Get 1 more page view just for clicking
to like us on Facebook
Winona Republican-Herald, The (Newspaper) - July 18, 1953, Winona, Minnesota Fair Tonight And Sunday, Warmer Sunday Chiefs at Rochester 8 Tonight, KWNO; Faribault Here Sunday VOLUME S3, NO. 128 SIX CENTS PER COPY WINONA, MINNESOTA, SATURDAY EVENING, JUIY 18, 1953 FOURTEEN PAGES illed in Marine Plane Crash fs Stream Across River Truce Showdown Talk Postponed 24 Hours Patty Daniel, 3, exhibited a typical reaction as she held the spot where she received a gamma globulin shot in a mass inocula- tion designed to avert a possible infantile paralysis epidemic at Decatur, 111. Patty and two brothers were among some of the youngsters to be left is Patty's mother, Mrs. Ellis Daniel. (AP Wirephoto) House Approves Ike Foreign Aid Agencies Proposal WASHINGTON L-P The House has voiced overwhelming approval of President Eisenhower's plan to set up agencies outside the State Department for foreign aid and overseas information activities. A motion to disapprove the plan was rejected Friday by a 310-11 roll call vote. The new agencies will come into being Aug. 1 disapproves. unless the Senate Russia Signs Trade Pact With French, Danes TODAY Awful Dilemma In Berlin By STEWART ALSOP MUNSAN possible show- down meeting of Allied and Com- j munist truce negotiators was post-' poned for 24 hours today at the request of the Reds. The recess put off until 2 p. m. tomorrow (midnight EST today) an expected Red reply to reported Allied demands that the Commu- I nists sign an armistice now or face I the prospect of a breakdown in the negotiations. i The second consecutive 24-hour 1 recess requested by the Reds was arranged during a 1-minute 'meet- ing of liaison officers at Panmun- jom. North Korean Col. Ju Yon said the delay was needed for "admin- istrative reasons" and the U. N. quickly agreed, an official spokes- man said. The extra day gives the Red high command more time to arrive at what may be a momentous decision vitally affecting the chances for a quick end to more than three years of fighting. In Washington, Secretary of State John Foster Dulles said Friday night "We are ready for honorable3 peace" in Korea. At the same time, however, he declared that "If the Communists want war, we must be ready for that, too." Dulles and Assistant Secretary of State Walter S. Robertson reported to the nation by radio and television on Robertson's efforts to win South Korea's President Syngman Rhee over to a truce and on the recent Big Three foreign ministers' meeting. Dulles branded as "absurd" a Red demand that the Allies guar- antee the future conduct of South Korea. I wish that someone would guar- antee the future good conduct of the Communist regime of he said. "But President Rhee has given explicit assurance that he will not obstruct in any manner the implementation of the proposed armistice." Robertson said the U. N. Com- mand now feels it can in good faith proceed with an armistice and that Rhee will offer no obstruction to carrying it out. In San Francisco. South Korea's ambassador to Washington said bluntly Friday that if the Commu- nists have not agreed to unify Big Red Buildup May Signal New Attack on Allies Waves of Planes Bomb and Strafe Advancing Communists- By GEORGE McARTHUR SEOUL of Chinese infantrymen supported by tanks and field guns today swarmed recklessly southward in daylight as the Communists boldly beefed up troops which smashed through the Kumsong Bulge this week. Even as Allied air watched Red infantry lemma of American foreign policy is startlingly visible. The nature of this dilemma is very simple. There are all sorts of reasons why the United States should now be engag- ed in an all-out political and diplo- matic offensive for German unity. But, it is difficult to engage in an all-out offensive for something you do not really want. Virtually everybody in Berlin, from the outspoken Mayor Ernst Reuter to the cautious State De- partment men, is convinced that [the United States should already TI_ c. i T- I have demanded a Four-Power Con- LONDON I.Ti- The Soviet Union f jn ordcr ,0 d the ta. -with new trade pacts signed with i for the unification of Germany. France, Denmark and other West- AU sort advantages would ac_ ern European nations-appeared f h c_ todav to have launched in earnest her ions expected trade offensive I" EERLIN-Here in Berlin, the in-1 Korea six months after a truce is finitely dangerous unresolved di- i signed, the ROKS will attack 1 Dr. Youn Chan Yang added at a news conference that "We hope the United Nations will give us air and sea support." spotters stream across the Kumsong River, three South Korean divisions moved cautiously northward over ground given up in the mighty Communist onslaught. There was no indication whether the big Red buildup signaled new attacks or was a frantic effort to hold newly-won positions. Heavy fighting broke out east of the Kumsong Bulge as the Com- munists slammed about men against South Korean and Ameri- can positions on the Eastern Front. Co-ordinated Assault One North Korean regiment- about three hill positions northeast of the Punch- bowl, about 15 miles east of the Bulge, in a co-ordinated assault backed by rounds of artillery and mortar fire, the Eighth Army said. In a fierce 3-hour fight, the ROKs drove back the assault force and killed or wounded an estimated 977 Reds, the Army said. Infantrymen of the U. S. 45th Di- vision smashed back two 700-man Red attacks near Christmas Hill. Waves of Allied planes strafed and dive bombed the Red troops as they openly crossed the Kum- song on bridges or forded the river. Heavy trucks rumbled through the shallow water, apparently ob- livious to Allied planes overhead. The Fifth Air Force said that fighter-bombers hurled more than 500 tons of high explosives in 375 close support missions, most of tense stV A Group Of Navy Rescue Workers probed about today in the wreckage of a Marine cargo plane which crashed near Milton, Fla., looking for bodies. Wreckage and the main part of the plane burn in the foreground. Most of the victims of the air disaster which killed 41 were college students bound for summer training as Naval Reservists. (AP Wirephoto to The Republican-Herald) 8 Killed in Collision of B50 Bombers WILLIAMS AIR FORCE BASE, Ariz. Air Force airmen were dead today following a mid- air collision of two B50 bombers near here yesterday. One of the planes safely returned to its field at Davis-Monthan Air Force Base near Tucson, Ariz. The other plunged headlong into the Arizona desert but only after four crew members parachuted out and escaped without serious injury. A fifth man attempted to para- chute but was killed, "probably hit by the plane after an Air Force spokesman said. One of the planes was flying blind and it returned to the Davis- strip, landing safely. front. One South Korean unit said 45 Russian-built T34 tanks were oper- was ating in its area but American j officers said the estimate was j high. of both bombers. The dead were: by fire over a 200-yard area. Allies Must Fight If Korean Peace Fails, Dulles Warns By JOHN M. HIGHTOWER WASHINGTON UPK- Grim United States concern over Communist conduct in the truce negotiations was mirrored today in official word that the Allies must fight on in Korea if the Reds reject an "honorable peace." With the negotiations at a critical recessed again at Communist request until tonight (midnight of State Dulles told the nation and the world last night: "We are not suppliants. We are ready for honorable peace. But if the Communists want war, we must be ready for that, too." Dulles denounced as absurd Red insistence on "guarantees" by the United Nations Command that Syngman Rhee's South Korean truce terms. This has been the French Lass Edges Out Chicago Blonde P. Sussillo Jr., I 33, navigator, son of Mr. and Mrs. Nicholas P. Sussillo Sr. Brooklyn, N. Y. Capt. Erwin Greenberg, 31, bom- bardier, son of Ethel Greenberg, Los Angeles. Airman First Class James J. cessful conclusion. Dulles in effect questioned the By BILL BECKER Cal G. Burnfin, Corbin, Ky. Staff Sgt. Roy E. West, 28, cen tral fire controller, son of Mrs. Regina Howell West, Norfolk, Va. j i. u j iveuiiia nuvveu nunum, vet. I to a screen career and has had bit Airman First class Joe cisneros, LONG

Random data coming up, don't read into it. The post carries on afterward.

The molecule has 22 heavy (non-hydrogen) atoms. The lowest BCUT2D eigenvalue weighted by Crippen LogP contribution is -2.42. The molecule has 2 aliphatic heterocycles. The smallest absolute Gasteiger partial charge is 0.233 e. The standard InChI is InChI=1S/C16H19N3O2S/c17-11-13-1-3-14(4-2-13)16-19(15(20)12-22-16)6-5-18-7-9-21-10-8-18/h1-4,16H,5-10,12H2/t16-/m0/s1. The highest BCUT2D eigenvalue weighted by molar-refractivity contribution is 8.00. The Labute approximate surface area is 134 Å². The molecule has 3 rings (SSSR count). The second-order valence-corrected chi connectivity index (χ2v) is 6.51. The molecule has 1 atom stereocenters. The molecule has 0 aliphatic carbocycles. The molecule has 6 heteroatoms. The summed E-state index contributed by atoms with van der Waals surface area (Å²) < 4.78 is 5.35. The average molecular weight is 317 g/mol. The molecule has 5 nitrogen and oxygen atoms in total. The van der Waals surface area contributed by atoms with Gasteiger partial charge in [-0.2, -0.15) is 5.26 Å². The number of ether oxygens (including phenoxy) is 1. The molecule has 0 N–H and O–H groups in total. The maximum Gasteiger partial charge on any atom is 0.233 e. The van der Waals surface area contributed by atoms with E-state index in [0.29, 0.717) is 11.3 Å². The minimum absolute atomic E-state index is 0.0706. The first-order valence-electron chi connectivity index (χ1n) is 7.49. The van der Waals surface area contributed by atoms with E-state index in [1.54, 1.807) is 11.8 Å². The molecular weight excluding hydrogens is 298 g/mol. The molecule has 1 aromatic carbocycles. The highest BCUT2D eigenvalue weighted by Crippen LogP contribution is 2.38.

Once upon a time newspapers were our main source of information. Now those old newspapers are a reliable source for hundreds of years of history and secrets of the past. Now you can search for people, places, and events without the hassle of sorting through mountains of papers!
Newspaper Archive is the world's largest online newspaper database featuring over 130 million newspaper pages. Plus our database expands by one newspaper page per second for a total of around 2.5 million pages per month! The value of your membership grows along with it.
Those looking to find out more about their forefathers can empower their genealogy search with Newspaper Archive. Within our massive database, users can search ancestors' names for news stories and obituaries. We must understand our past to understand our future!
24 hours a day Monday-Saturday
Your full introductory membership payment will be credited toward the cost of full membership any time you choose to upgrade!
"It is amazing how easy and exciting it is to access all of this information! I found hundreds of articles about my relatives from Germany! Well worth the subscription!" - Michael S.
"I love this site. It's interesting to read articles about different family members. I've found articles as well as an obituary about an uncle who passed away before I was born, and another about a great aunt. It's great for helping with genealogy." - Patricia T.
"A great research tool. Allows me to view events and gives me incredible insight into the stories of the past." - Charles S.